From Ben TerreBlanche, SigmaTEK President & CEO
The CAD/CAM Decision for CNC Manufacturing
CNC Machine Manufacturers face a dilemma when it comes to opening up CNC control architecture, which is required for flexibility and possibility to integrate with other systems in a company, versus compromising cutting technology innovation and intellectual property.
For example, what is the best approach for cutting ¾” stainless on a 5000W CO2 laser with nitrogen when the geometry is intricate? Laser cutting machine manufacturers do not have consensus on this. Each laser OEM has unique details of how to balance the trade-offs of quality, cycle time and process reliability to best position their solution in the marketplace. Whether it is special treatment of the pierce point and lead-in, exact stops in corners, feedrate ramping, laser power ramping, etc., or all of the above – each manufacturer’s solution amounts to intellectual property worthy of protection.
Another example is the detail of the process of a press brake operation. Dealing with the cycle time, handling work load for the operator, part quality, tooling optimization and tooling compensation, again, are functions uniquely solved by press brake manufacturers.
Adding Variables to the CAD/CAM Decision
Even with tube laser cutting machines, the same challenges exist. The cutting technology to deal with cutting the knuckle on square tubing or the multiple cuts required to process an open channel section is approached in unique ways by machine builders.
This dilemma is not limited to cutting machines. Similar issues exist in plasma cutting. Cutting a “bolt hole quality” opening relies on detailed manipulation of torch height, cutting feed rate, power supply shut-off procedure and timing, combined with the shape of the cutting contour lead-in, among other variables. By balancing these variables, normally using empirical techniques, the resulting “recipes” from different plasma machine and plasma power supply manufacturers are unique.
Plasma machine bevel cutting adds yet another set of variables to the equation, which is the five-axis motion required to cut weld preps and chamfers during the cutting of the nesting layout. Some of the challenges facing machine builders are height sensing; how to handle corners, with or without corner loops; blind bevels with rapid head tilt transition or the more conservative new pierce point method; and plasma flame torch taper compensation.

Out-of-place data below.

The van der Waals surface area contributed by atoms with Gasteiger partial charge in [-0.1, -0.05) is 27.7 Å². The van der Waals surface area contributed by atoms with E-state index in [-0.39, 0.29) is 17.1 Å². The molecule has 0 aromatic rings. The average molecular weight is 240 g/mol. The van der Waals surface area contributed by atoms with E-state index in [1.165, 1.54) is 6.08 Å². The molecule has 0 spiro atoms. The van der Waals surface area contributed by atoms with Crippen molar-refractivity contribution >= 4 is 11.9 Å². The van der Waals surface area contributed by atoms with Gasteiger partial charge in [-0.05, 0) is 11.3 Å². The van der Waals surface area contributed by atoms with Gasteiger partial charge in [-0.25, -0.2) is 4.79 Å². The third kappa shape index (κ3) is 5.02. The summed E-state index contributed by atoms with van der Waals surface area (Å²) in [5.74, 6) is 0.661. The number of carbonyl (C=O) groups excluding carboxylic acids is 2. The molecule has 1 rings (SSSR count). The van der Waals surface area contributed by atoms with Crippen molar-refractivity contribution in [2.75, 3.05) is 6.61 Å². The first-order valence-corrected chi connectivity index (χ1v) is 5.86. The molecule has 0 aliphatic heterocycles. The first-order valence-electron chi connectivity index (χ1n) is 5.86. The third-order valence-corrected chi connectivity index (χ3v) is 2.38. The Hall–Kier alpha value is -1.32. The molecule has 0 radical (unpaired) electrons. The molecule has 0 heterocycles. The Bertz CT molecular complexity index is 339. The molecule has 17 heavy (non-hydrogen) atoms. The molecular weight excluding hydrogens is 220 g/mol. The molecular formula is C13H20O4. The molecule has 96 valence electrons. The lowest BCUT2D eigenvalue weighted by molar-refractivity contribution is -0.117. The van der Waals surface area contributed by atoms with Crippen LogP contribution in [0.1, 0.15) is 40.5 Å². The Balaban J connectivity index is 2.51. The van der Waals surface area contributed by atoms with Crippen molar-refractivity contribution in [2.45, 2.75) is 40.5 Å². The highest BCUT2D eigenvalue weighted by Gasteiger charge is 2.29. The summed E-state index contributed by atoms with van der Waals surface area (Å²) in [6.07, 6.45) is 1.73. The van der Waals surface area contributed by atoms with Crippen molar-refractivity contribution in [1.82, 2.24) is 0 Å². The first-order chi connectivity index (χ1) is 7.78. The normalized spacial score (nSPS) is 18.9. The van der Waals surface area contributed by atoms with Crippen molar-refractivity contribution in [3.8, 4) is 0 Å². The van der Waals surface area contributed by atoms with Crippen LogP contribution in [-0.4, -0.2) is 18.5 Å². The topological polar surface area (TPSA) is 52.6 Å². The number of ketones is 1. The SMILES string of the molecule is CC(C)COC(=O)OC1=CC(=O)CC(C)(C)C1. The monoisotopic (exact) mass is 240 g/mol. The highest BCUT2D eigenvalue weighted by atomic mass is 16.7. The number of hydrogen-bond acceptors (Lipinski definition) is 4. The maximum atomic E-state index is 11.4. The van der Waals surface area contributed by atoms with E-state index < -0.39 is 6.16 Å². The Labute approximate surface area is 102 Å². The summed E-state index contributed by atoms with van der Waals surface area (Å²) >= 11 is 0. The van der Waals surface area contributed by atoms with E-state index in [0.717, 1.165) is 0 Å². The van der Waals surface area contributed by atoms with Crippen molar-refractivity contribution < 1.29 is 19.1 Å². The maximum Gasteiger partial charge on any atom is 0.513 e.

The Importance of Choosing the Right CAD/CAM Software
There are three ways machine builders can overcome this dilemma. First is to open up the system completely, leaving it to the end user and/or the CAD/CAM software system to provide the detailed process variables to make the cutting machine perform. Whereas this allows the potential to integrate, the disadvantage is the machine might end up under-performing if the CAD/CAM software is weak on process detail. Also, calibrating cut quality will be time consuming for the equipment’s end user.
The second approach is to completely shut the system down with programming language encryption and/or binary technology information. This will allow some part of the unique and sensitive technology to be protected but it causes severe frustration for experienced customers with system integration requirements. Machine OEMs often take advantage of this opportunity to supply bundled proprietary CAD/CAM software. This practice amounts to forcing the customer’s hand instead of allowing the proprietary CAD/CAM software to be selected from within the range of solutions on the market. Whereas this approach may be acceptable to first-time machine buyers, customers will want to “jail break” eventually and that could put the reputation of machine suppliers following this approach in jeopardy.
The Best CAD/CAM System: Versatility PLUS Cutting Excellence
The third, and in my opinion the best, approach is to provide an open and fully functional NC programming language (ISO or G-code) with macro functions, technology database tables and sub-routines accessible through the programming language that will make the machine perform in an optimal and predictable way as far as process detail is concerned. This will not only protect key intellectual property but will allow scalability and potential for integration. Furthermore this will afford the marketplace with the freedom to select the most suitable CAD/CAM system for a particular application rather than to be coerced into using a possibly inferior or for whatever reason less suitable system.
Companies purchasing cutting machines should not allow the CAD/CAM software part of the conversation to be trivialized. Software is the brain that drives the machine directly impacting performance, productivity, material savings, and ROI. Such a purchase should be given every bit of consideration, analysis and scrutiny as any capital investment.